15 July 2014
San Francesco - Via della Quarquonia 1 (Classroom 1 )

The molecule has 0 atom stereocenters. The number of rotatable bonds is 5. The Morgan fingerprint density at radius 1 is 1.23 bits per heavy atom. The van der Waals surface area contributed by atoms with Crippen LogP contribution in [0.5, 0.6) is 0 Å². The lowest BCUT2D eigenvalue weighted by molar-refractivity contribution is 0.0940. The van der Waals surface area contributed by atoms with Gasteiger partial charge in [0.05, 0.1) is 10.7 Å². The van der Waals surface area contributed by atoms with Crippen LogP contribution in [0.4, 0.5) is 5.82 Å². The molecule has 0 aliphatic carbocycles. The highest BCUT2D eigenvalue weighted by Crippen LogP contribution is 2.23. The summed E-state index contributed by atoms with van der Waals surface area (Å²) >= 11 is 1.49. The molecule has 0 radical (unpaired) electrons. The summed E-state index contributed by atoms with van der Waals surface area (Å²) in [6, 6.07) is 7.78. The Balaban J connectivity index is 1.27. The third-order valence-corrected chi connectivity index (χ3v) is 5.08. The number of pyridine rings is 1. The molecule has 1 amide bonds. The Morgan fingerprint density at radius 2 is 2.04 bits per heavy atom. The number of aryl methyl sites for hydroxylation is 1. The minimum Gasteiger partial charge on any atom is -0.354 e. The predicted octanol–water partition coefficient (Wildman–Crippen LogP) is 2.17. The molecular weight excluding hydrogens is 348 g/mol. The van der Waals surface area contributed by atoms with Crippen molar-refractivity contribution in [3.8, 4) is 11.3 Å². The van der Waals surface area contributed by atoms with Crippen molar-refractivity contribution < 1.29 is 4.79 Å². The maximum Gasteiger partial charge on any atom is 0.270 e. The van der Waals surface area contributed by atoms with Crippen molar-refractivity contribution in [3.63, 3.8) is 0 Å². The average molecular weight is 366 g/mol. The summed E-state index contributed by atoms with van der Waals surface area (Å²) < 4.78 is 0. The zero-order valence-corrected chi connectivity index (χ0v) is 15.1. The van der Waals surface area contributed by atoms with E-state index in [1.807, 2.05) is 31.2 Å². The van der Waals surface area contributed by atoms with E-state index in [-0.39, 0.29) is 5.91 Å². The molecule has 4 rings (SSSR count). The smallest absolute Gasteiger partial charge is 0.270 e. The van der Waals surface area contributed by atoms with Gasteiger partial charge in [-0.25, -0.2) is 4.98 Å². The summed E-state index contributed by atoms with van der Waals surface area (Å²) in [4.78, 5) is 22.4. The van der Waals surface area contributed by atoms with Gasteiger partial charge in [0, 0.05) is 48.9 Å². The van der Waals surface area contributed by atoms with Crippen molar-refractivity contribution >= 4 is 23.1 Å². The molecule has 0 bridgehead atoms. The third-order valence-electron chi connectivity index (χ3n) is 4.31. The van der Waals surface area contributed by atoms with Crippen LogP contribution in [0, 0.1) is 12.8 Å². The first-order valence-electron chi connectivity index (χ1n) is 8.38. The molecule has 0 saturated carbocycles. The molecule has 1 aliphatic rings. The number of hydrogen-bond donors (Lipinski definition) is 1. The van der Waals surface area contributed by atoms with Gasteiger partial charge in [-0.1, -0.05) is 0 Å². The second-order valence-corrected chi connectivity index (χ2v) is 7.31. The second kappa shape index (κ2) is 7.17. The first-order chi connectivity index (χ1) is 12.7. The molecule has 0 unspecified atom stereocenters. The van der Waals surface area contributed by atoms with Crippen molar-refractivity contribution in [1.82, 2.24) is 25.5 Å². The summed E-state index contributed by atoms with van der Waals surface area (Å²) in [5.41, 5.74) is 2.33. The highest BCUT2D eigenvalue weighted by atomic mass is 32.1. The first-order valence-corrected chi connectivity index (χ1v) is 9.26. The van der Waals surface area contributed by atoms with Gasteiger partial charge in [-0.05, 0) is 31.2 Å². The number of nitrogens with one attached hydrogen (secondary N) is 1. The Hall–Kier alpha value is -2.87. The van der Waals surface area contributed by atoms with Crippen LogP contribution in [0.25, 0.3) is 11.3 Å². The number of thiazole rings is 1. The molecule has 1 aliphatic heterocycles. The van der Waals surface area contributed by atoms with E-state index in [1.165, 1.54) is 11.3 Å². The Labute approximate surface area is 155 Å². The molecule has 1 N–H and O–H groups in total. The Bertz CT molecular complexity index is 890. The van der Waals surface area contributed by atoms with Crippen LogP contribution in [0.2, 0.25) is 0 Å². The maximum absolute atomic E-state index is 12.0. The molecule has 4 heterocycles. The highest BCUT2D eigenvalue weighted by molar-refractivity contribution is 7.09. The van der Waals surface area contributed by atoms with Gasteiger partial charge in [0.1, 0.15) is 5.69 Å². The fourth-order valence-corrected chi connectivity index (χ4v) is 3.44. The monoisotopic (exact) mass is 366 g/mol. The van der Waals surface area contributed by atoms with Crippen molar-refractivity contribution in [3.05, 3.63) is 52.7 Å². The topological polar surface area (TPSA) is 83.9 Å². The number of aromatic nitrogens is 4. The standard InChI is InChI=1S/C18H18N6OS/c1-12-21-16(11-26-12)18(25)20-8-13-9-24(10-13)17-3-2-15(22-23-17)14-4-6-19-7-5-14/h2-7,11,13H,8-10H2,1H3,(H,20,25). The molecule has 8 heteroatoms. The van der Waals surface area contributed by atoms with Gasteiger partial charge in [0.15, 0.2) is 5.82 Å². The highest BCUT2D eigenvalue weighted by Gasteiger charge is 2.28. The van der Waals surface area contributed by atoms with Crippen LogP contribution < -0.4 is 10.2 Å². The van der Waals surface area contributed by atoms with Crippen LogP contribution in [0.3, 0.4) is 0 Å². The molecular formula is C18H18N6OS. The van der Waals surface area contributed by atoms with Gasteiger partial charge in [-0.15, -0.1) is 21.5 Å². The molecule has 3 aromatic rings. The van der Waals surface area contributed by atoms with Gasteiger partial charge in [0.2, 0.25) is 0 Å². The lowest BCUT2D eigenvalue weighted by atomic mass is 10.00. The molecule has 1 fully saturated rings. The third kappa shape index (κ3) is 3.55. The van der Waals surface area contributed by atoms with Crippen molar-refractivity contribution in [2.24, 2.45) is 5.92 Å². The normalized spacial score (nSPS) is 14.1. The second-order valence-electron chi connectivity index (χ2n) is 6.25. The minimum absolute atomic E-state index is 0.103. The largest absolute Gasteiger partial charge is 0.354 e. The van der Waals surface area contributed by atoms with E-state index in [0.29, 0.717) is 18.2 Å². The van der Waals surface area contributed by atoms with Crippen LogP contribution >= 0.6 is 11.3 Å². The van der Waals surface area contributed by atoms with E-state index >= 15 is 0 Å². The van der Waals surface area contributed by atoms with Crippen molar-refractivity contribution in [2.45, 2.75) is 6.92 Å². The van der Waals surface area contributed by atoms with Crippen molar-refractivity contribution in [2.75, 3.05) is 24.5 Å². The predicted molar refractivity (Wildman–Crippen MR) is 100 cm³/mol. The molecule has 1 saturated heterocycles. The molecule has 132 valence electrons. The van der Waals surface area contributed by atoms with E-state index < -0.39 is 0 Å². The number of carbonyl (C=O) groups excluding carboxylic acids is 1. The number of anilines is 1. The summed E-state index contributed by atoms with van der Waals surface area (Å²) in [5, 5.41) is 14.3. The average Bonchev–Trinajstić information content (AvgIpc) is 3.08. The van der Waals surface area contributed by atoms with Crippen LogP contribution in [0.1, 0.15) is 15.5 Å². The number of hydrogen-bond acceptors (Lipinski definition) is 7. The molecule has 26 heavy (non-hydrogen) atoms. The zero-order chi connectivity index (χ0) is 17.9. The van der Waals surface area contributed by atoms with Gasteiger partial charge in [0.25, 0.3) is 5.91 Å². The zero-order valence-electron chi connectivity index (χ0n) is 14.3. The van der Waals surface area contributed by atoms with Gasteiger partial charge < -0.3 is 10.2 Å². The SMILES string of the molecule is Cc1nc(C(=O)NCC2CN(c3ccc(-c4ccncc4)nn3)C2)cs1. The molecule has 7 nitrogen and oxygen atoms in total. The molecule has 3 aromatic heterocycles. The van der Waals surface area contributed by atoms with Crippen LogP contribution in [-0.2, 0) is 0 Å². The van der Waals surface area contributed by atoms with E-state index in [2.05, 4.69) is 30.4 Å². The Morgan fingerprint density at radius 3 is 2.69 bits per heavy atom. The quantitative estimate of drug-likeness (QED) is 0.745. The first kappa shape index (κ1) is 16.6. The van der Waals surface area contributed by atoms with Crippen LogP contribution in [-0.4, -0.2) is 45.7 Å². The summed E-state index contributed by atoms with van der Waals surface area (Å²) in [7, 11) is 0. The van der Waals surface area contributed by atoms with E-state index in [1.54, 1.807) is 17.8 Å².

Resilience has become a key issue in complex networked systems. Applications are of wide range and include complex infrastructure systems, such as data, transportation and power networks, as well as social, economic and financial networks. This seminar will focus on resilience properties of distributed routing in dynamical flow networks. We focus on routing policies that are constrained on using only local information on the current state of the system. Disturbances are modeled as (possibly adversarial) reductions of the link flow capacities. These models allow for the possibility of cascading failures, as small local perturbations propagate through the network and local actions aimed at mitigating them can increase the vulnerability of other parts of the network. A class of maximally robust distributed policies is characterized and it is shown that, if the routing policies are allowed to use local information only from the links immediately downstream, then the resilience is in general strictly smaller than the min-cut capacity of the network, while there is no such gap if flow control is allowed using local information also from the links immediately upstream. Potential applications to urban traffic control will be discussed.